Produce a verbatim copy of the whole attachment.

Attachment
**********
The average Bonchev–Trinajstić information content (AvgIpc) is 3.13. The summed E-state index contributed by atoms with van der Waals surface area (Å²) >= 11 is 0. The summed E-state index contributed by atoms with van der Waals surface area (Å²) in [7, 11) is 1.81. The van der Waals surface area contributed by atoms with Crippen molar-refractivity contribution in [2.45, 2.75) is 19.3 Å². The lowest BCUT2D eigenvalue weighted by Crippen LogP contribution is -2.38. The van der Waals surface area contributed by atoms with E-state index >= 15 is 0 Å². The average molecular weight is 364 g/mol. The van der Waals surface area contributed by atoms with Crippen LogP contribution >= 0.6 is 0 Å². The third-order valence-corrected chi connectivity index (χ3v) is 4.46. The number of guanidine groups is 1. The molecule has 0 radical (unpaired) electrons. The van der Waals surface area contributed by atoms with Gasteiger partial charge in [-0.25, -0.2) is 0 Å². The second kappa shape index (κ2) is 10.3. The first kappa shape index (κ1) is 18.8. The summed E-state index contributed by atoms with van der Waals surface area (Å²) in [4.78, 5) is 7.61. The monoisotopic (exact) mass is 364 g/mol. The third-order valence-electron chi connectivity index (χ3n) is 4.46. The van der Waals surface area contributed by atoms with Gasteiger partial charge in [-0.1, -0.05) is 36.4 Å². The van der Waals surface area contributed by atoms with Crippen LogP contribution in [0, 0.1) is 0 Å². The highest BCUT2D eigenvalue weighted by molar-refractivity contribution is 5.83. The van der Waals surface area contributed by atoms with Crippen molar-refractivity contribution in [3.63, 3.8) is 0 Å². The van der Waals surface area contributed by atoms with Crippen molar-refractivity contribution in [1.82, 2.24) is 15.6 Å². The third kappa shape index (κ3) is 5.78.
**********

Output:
The average Bonchev–Trinajstić information content (AvgIpc) is 3.13. The summed E-state index contributed by atoms with van der Waals surface area (Å²) >= 11 is 0. The summed E-state index contributed by atoms with van der Waals surface area (Å²) in [7, 11) is 1.81. The van der Waals surface area contributed by atoms with Crippen molar-refractivity contribution in [2.45, 2.75) is 19.3 Å². The lowest BCUT2D eigenvalue weighted by Crippen LogP contribution is -2.38. The van der Waals surface area contributed by atoms with E-state index >= 15 is 0 Å². The average molecular weight is 364 g/mol. The van der Waals surface area contributed by atoms with Crippen LogP contribution >= 0.6 is 0 Å². The third-order valence-corrected chi connectivity index (χ3v) is 4.46. The number of guanidine groups is 1. The molecule has 0 radical (unpaired) electrons. The van der Waals surface area contributed by atoms with Gasteiger partial charge in [-0.25, -0.2) is 0 Å². The second kappa shape index (κ2) is 10.3. The first kappa shape index (κ1) is 18.8. The summed E-state index contributed by atoms with van der Waals surface area (Å²) in [4.78, 5) is 7.61. The monoisotopic (exact) mass is 364 g/mol. The third-order valence-electron chi connectivity index (χ3n) is 4.46. The van der Waals surface area contributed by atoms with Gasteiger partial charge in [-0.1, -0.05) is 36.4 Å². The van der Waals surface area contributed by atoms with Crippen LogP contribution in [0, 0.1) is 0 Å². The highest BCUT2D eigenvalue weighted by molar-refractivity contribution is 5.83. The van der Waals surface area contributed by atoms with Crippen molar-refractivity contribution in [3.63, 3.8) is 0 Å². The van der Waals surface area contributed by atoms with Crippen molar-refractivity contribution in [1.82, 2.24) is 15.6 Å². The third kappa shape index (κ3) is 5.78.